As I listened to a number of the presentations at last month’s Strategic Investment Conference, silver and gold kept coming up. As did the industrial metal, copper. Make new friends but keep the old… today’s On My Radar continues the sharing of my high level conference notes with you. I walked away with some actionable ideas. Gold and silver were high on the list. The new friend is copper.
The initial conditions or the starting point conditions, mean to me that a small degree of monetary restraint has a very quick and strong impact on economic activity.
This is one of the more important pieces I’m sharing with you. It’s a candid look at where we are in the economic cycle and what that likely means for the global markets.
When Ronald Reagan entered office in 1981, forward return expectations were a high 18.91% (see chart below: green line, left-hand side). Equally important was that risk of loss was a low -4.29% (red line, left-hand side). The prior bear market reached its end, yet few knew it. Scream as one might, clients weren’t buying.
I presented at a recent advisor conference alongside a famous economist. He told a story about an investment manager who told him, “You know… it is easy to pick out the investment amateur in any room.” He said, “He’s the person who says, ‘it’s different this time’.”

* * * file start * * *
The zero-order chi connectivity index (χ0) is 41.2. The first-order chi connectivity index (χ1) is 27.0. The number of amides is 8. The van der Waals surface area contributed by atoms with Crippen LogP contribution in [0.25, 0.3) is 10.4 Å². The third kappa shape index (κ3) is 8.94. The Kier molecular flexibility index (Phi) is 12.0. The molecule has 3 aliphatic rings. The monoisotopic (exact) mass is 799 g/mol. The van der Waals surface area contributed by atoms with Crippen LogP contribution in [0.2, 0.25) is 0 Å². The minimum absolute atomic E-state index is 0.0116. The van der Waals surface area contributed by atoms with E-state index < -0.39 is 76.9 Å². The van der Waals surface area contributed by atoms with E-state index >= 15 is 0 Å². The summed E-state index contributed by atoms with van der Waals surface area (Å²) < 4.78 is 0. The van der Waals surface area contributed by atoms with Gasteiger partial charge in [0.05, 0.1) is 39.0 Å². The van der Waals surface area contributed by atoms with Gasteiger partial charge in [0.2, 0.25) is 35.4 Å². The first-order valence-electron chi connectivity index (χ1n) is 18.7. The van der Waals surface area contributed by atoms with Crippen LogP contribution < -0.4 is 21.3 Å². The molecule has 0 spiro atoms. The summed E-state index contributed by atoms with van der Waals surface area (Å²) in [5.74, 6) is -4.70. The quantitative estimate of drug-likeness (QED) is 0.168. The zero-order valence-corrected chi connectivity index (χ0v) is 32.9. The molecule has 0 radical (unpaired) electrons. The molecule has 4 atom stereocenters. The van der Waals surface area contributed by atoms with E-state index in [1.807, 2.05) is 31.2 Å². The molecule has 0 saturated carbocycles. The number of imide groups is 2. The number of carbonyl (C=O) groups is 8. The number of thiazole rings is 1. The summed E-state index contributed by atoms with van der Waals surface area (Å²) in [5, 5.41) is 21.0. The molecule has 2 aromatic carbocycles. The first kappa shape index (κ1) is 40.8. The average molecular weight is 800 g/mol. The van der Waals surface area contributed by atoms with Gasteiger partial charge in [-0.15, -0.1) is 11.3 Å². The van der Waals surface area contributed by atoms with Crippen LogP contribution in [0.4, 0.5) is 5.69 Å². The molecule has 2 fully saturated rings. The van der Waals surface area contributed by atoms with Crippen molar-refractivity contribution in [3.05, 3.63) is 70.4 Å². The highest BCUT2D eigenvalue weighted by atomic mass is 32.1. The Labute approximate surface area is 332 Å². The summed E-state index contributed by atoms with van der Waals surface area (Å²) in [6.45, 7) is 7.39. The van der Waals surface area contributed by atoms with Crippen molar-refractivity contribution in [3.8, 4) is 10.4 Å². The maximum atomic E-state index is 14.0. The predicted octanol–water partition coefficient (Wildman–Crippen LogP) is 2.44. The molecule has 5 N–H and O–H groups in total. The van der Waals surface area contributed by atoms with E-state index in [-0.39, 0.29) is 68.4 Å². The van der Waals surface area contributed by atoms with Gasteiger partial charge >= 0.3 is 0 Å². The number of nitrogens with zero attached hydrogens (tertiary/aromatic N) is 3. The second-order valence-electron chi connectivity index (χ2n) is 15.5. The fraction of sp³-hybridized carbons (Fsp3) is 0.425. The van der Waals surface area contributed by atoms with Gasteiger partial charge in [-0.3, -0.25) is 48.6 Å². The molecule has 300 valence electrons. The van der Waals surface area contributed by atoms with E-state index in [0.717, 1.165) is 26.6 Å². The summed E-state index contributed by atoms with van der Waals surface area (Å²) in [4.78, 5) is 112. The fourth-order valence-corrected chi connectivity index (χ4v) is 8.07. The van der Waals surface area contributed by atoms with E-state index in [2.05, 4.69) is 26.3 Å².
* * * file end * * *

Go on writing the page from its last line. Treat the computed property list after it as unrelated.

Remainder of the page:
I enjoy reading 720 Global’s research blog. Quick, crisp and to the point. The message in their most recent piece is about human behavioral tendencies and ego. Ultimately, it’s about how to weave behavior and ego into our investment thinking.
“As I was waiting to be introduced, I got the latest headline from the North Korean government saying ‘a super preemptive strike will reduce the United States to ashes.’ So we have that to look forward to.” Ian Bremmer said as he began his presentation yesterday afternoon at the iShares Multi-Asset Summit in New York City."
Many years ago I created an economic investment dashboard of sorts to help me do my best to keep my head screwed on straight. If you subscribe to a handful of research services, you know what I mean. For every 10 bulls, there are 10 bears.
So should we sing or weep? Warren Buffett has a brilliant way of making the complicated simple. Let’s think about valuations like we think about the price of hamburgers and see if we are going to get more or less for our money. Today, I share with you my favorite valuation charts and story them in a way I hope your clients might better understand.
I’m going to try to tie two related themes together today. The first, and I have to admit I was surprised when I saw the research, is the incredible shrinking universe of stocks. Think corporate share buybacks, mergers and acquisitions and fewer companies going public. The second is the popularity of index investment products...